Little progress in preventing sudden infant deaths since last report: BC Coroner

Coroners panel studied 141 sleep-related sudden infant deaths between 2013 and 2018

There’s been no change in the number of babies dying in their sleep five years after B.C.’s coroners’ services made recommendations to stem the trend.

The service says its death review panel found about 23 infants under the age of one die unexpectedly while sleeping each year.

The panel studied 141 sleep-related sudden infant deaths between 2013 and 2018 and found infants continue to die under the same circumstances identified by an earlier panel that looked at the same types of deaths between 2008 and 2012.

The panel report says the deaths disproportionately affect vulnerable young families with risk factors, such as exposure to tobacco, while a combination of sleep positions and health issues may increase the danger.

The panel calls for additional support from public-health nurses and other trained providers for expectant women and families with infants, and consistent, accessible messages related to infant sleep practices.

ALSO READ: Number of kids rushed to BC Children’s after fall from windows doubles

It also recommends a provincial approach to the review of infant deaths, including expanded investigative protocols.

“Something that stood out for us is that there are many parallels to the findings from our death review panel into these deaths five years ago,” panel chairman Michael Egilson said. “That means there is still work to do around sharing messaging about safe sleep practices and associated risk with the right audience; and, there is work to do to better support new parents with identified vulnerabilities.”

Egilson was joined on the panel by 19 experts working in areas like youth services, child welfare, maternal health, medicine, law enforcement and Indigenous health.

It found gaps in capacity for delivering universal health services and for providing enhanced services to vulnerable families.

The previous death panel’s report, published in 2014, also made recommendations aimed at improving investigative practices and data collection for investigators, including coroners and first responders.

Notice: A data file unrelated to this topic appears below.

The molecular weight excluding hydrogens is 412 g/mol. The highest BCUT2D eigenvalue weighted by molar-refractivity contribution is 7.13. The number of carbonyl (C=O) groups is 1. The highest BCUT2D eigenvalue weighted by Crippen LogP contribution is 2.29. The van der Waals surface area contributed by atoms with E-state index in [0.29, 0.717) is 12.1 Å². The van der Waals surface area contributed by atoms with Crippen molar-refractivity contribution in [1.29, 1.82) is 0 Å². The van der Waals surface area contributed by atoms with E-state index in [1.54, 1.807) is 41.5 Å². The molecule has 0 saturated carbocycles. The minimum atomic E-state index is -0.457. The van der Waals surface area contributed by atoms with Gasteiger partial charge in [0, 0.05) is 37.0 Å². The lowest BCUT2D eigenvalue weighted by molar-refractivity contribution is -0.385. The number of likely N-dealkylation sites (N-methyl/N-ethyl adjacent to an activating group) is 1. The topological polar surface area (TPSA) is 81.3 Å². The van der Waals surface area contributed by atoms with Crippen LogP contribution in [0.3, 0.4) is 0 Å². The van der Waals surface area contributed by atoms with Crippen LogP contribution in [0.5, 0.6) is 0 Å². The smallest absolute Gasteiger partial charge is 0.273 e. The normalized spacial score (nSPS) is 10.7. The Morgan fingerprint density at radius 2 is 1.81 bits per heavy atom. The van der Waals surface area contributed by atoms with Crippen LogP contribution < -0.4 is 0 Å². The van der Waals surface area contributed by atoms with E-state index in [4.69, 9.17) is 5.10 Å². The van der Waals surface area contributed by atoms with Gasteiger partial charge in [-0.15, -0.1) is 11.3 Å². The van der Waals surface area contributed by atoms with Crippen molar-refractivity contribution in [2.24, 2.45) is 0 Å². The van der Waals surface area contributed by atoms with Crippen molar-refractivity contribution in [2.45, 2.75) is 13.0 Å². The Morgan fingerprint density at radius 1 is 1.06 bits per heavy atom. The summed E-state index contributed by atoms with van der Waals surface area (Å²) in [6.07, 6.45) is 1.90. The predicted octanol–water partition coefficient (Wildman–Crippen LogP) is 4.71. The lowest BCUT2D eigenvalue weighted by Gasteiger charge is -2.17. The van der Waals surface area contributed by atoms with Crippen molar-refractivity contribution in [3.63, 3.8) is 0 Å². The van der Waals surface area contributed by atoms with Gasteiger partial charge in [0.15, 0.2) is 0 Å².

It called for guidelines to be established for genetic testing in coroner investigations and identifying audiences and messaging around safe sleep practices.

The Canadian Press

Like us on Facebook and follow us on Twitter.

Get local stories you won't find anywhere else right to your inbox.
Sign up here

Just Posted

Salmon closures announced for Skeena and Nass watersheds

DFO notice expands on May 21 chinook ban throughout Skeena watershed

COVID-19: Increased federal funding for off-reserve Indigenous services welcomed news in north

Funding to benefit organizations such as friendship centres during pandemic

A second wave of COVID-19 is probable, if history tells us anything

B.C.’s top doctor says that what health officials have learned this round will guide response in future

Water recovery team stands down search for missing man in Stellako River

Jason Bouchard was in a boat with a friend that overturned in the river May 16

COVID-19: PG Community Foundation to disperse community support funds

$197,630 in funding announced by the Prince George Community Foundation

B.C. legislature coming back June 22 as COVID-19 emergency hits record

Pandemic restrictions now longer than 2017 wildfire emergency

DFO allowing at-sea observers again if safe work procedures in place

May 15 fishery notice lays out conditions for allowing at-sea observers onboard amid COVID-19

B.C.’s essential grocery, hardware store employees should get pandemic pay: retail group

Only B.C.’s social, health and corrections workers are eligible for top-ups

Edmonton, Vancouver and Toronto vying to be NHL hubs, but there’s a catch

The NHL unveiled a return-to-play plan that would feature 24 teams

Introducing the West Coast Traveller: A voyage of the mind

Top armchair travel content for Alaska, Yukon, BC, Alberta, Washington, Oregon and California!

B.C. sees 9 new COVID-19 cases, one death as officials watch for new cases amid Phase Two

Number of confirmed active cases is at 244, with 37 people in hospital

Nanaimo senior clocked going 50 km/hr over limit says her SUV shouldn’t be impounded

RCMP say they can’t exercise discretion when it comes to excessive speeding tickets

Illicit-drug deaths up in B.C. and remain highest in Canada: chief coroner

More than 4,700 people have died of overdoses since B.C. declared a public health emergency in early 2016

CMHC sees declines in home prices, sales, starts that will linger to end of 2022

CMHC said average housing prices could fall anywhere from nine to 18 per cent in its forecast

Most Read